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Crowds at the Women’s March in Washington, D.C., on Jan. 21. Photo by Mark Dixon/Wikimedia Commons

Pilgrimage to the Washington Women’s March

By Katie Toth


Standing on the National Mall in January, in the midst of the Women’s March on Washington, D.C., I begin to panic. I’m surrounded by people as far as I can see, with no discernible form of escape. I start pushing my way out of the centre of the crowd, hoping for some breathing room in the periphery.

“You know what’s behind you,” one man explains to me smugly. “More people.”

I don’t care. This is how stampedes happen, I think, and I don’t want to die in one.

Crushing numbers of people swarming a federal capital is, in hindsight, proof of an event’s success. But in that moment, the only thing that seemed to be preventing the whole effort from going awry was hundreds of thousands of people clinging tenaciously to morality. The smallest slip of our grasp on grace could have plunged us all into chaos.

That grace is something that many faith leaders are trying to make space for in the wake of Donald Trump’s presidency. The resistance to Trump, some have suggested, is not merely political — it’s become a moral and spiritual stance. The Atlantic has talked about a boost in progressive church attendance after the election of the 45th president of the United States. My former church, St. Lydia’s in Brooklyn, responded nearly immediately to his victory with an anti-hate organizing group. When I heard that the multifaith, justice-oriented Auburn Seminary in New York City was planning a pilgrimage of sorts to D.C. for the Women’s March, I arrived at 4:30 a.m. to begin the journey.

The two buses are filled with about 40 people each, mostly from religious programs or church groups, or just associated with the seminary. Over the next four hours, we’ll pray, sleep, eat snacks passed around by organizers and get in pairs to talk about our intentions. Paul Raushenbush, Auburn’s senior vice-president, says that organizers wanted the bus ride to be about more than just transportation; they wanted to “create an opportunity for real healing but also clarity and inspiration and community.”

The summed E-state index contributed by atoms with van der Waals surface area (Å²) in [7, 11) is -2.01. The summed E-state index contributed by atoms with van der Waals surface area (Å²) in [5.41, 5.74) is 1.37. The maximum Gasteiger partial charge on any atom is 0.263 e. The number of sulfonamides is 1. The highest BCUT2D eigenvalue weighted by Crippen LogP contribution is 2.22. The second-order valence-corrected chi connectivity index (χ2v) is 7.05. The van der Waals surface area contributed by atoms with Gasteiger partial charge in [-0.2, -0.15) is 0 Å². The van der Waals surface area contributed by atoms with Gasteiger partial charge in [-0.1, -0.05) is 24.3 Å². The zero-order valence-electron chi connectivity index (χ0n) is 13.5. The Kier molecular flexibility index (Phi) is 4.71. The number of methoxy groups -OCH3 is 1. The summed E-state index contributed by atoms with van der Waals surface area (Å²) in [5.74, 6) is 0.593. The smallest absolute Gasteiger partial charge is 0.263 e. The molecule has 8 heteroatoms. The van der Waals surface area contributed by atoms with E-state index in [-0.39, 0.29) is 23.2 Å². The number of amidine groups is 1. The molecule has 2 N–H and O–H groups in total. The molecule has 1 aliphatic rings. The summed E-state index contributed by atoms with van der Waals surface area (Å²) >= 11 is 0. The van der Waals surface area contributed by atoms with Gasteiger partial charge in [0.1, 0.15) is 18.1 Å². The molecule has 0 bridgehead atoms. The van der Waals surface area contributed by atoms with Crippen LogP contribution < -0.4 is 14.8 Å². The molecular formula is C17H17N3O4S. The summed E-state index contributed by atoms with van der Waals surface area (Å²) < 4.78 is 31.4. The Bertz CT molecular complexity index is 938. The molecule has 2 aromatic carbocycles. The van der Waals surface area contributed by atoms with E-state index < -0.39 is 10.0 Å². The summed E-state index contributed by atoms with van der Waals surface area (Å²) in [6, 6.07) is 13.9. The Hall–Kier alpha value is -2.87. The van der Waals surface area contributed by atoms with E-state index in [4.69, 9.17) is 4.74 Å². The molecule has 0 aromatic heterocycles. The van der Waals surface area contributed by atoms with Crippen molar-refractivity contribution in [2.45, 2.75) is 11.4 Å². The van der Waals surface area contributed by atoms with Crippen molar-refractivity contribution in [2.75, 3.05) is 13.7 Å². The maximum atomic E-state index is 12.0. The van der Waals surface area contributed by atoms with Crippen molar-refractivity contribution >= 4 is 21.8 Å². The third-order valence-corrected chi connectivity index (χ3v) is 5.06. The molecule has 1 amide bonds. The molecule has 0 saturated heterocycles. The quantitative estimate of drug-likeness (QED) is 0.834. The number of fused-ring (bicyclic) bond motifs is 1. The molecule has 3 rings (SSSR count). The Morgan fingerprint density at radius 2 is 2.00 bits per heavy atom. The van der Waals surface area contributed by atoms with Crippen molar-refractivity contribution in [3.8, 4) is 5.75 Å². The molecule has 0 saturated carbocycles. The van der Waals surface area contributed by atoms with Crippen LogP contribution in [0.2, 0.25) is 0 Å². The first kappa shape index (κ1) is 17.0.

These touchstones “would guide us as we create an America we’re all called to,” he says. “This feels like a difficult moment — but we’re still called to that.”

We sleep for a while, and then we’re asked to sit with someone new and hold a stone, talking about why we’re each going to D.C. today. A Canadian named Carissa Reiniger tells me she’s marching for the people in her life who’ve felt hurt or marginalized by the incoming president. I tell her I won’t be marching — reporters tend to be hesitant about aligning ourselves with causes — but my mission is to “bear witness to the next four years.”

Pressing on the stone in my hand, I feel a sense of gravitas to this trip I hadn’t felt before. We’re not here alone, I realize. Whether it’s by documenting the truth or waving a sign, we’re here together to be part of something bigger.

After the march, Reiniger and I ask each other how our mission went, and I decide I have something to add. I’m not simply going to bear witness to the next four years, I say — I want to hold people accountable.

She also has something to add: “I’m committed.”

She’s ready to double down on her fight for human rights and for justice, in whatever form that takes for her. I am, too. Ending up in the midst of the next crowd doesn’t scare me anymore.

Katie Toth is a journalist currently living in Halifax.




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